... had the consummate tact to keep the taint of the filial from his chivalry. His attentions to Mrs. Scott and Ethel differed in degree, but not in kind, and Mrs. Scott adored him accordingly. One by one, the languid days dropped into the past. Neptune had duly escorted them over the Line, to the boredom of the first-class passengers and the strident mirth of the rest of the ship's colony. Winter was already behind them, and the late December days took on more and more of the guise of summer, as the log marked their passing to the southward. To many on board, the ...
— On the Firing Line • Anna Chapin Ray and Hamilton Brock Fuller

... alien pianists had reduced themselves to a Polish sculptor, an Irish novelist and a Scottish portrait-painter. By sitting next to the journalist, Eric saved himself the effort of talking and recuperated at leisure after the exhausting boredom of dinner. He had looked forward to seeing Barbara again, feeling disappointment that she was not in the big shadowy drawing-room when he arrived—(but she would come any moment)—and a little proprietory thrill of pleasure when she walked ...
— The Education of Eric Lane • Stephen McKenna

... love me, Sophy. I should then have passed my days in a state of pleasant bewilderment, trying to figure out how the deuce it happened. Or should I, though? H'm! I might have gotten used to being married to you, and that would have spelled boredom. The thought makes ...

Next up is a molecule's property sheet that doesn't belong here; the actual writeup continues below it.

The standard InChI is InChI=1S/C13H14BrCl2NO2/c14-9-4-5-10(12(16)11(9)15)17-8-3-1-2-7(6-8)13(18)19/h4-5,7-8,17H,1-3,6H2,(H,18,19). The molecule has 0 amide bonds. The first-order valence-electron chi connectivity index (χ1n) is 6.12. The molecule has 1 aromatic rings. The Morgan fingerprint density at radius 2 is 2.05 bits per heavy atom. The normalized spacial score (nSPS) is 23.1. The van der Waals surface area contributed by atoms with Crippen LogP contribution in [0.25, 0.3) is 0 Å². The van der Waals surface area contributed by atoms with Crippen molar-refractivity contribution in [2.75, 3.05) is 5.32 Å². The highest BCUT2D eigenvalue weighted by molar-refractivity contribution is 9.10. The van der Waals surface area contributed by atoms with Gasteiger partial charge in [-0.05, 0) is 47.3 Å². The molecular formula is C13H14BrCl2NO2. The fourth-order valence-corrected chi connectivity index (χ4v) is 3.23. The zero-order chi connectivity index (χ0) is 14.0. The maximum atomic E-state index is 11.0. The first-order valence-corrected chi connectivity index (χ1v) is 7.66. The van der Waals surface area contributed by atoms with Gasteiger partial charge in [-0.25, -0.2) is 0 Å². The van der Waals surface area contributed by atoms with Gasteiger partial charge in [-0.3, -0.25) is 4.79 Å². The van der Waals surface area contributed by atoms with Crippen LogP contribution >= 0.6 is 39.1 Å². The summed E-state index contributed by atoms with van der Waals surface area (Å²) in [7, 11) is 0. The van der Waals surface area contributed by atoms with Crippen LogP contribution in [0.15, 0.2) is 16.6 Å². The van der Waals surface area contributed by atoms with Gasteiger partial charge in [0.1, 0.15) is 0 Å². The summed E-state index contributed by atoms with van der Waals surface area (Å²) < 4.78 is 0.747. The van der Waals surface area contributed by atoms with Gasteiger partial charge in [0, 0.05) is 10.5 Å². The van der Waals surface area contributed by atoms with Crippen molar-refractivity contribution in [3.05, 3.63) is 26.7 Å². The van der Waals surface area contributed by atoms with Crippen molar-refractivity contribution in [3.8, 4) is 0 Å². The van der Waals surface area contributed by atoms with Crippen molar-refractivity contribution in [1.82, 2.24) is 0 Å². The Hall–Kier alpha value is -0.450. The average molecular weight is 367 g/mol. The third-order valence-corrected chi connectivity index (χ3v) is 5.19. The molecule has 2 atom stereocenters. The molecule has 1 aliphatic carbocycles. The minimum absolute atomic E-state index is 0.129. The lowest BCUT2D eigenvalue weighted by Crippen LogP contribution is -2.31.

— A Woman Named Smith • Marie Conway Oemler

... rusting of mind machinery in the soldier-workman's life away from the fighting line certain definite considerations must be set. Many soldiers will form a habit of reading—in the new armies the demand for books is great; some in sheer boredom will have begun an all-round cultivation of their minds; others again will be chafing continually against this prolonged holding-up of their habitual mental traffic—and when a man chafes he does not exactly rust; so that, while ...
— Another Sheaf • John Galsworthy

... Englishman's own hands, by some prestidigitation of genius, this never becomes boring, though it probably would have become so if either book had been finished; for which reason we may be quite certain that it was not only his death which left both in fragments. In the hands of his imitators the boredom—simple or in the form of irritation—has been almost invariable;[378] and with all his great intellectual power, his tale-telling faculty, his bonhomie, and other good qualities, Diderot has not escaped it—has, in fact, rushed upon ...
— A History of the French Novel, Vol. 1 - From the Beginning to 1800 • George Saintsbury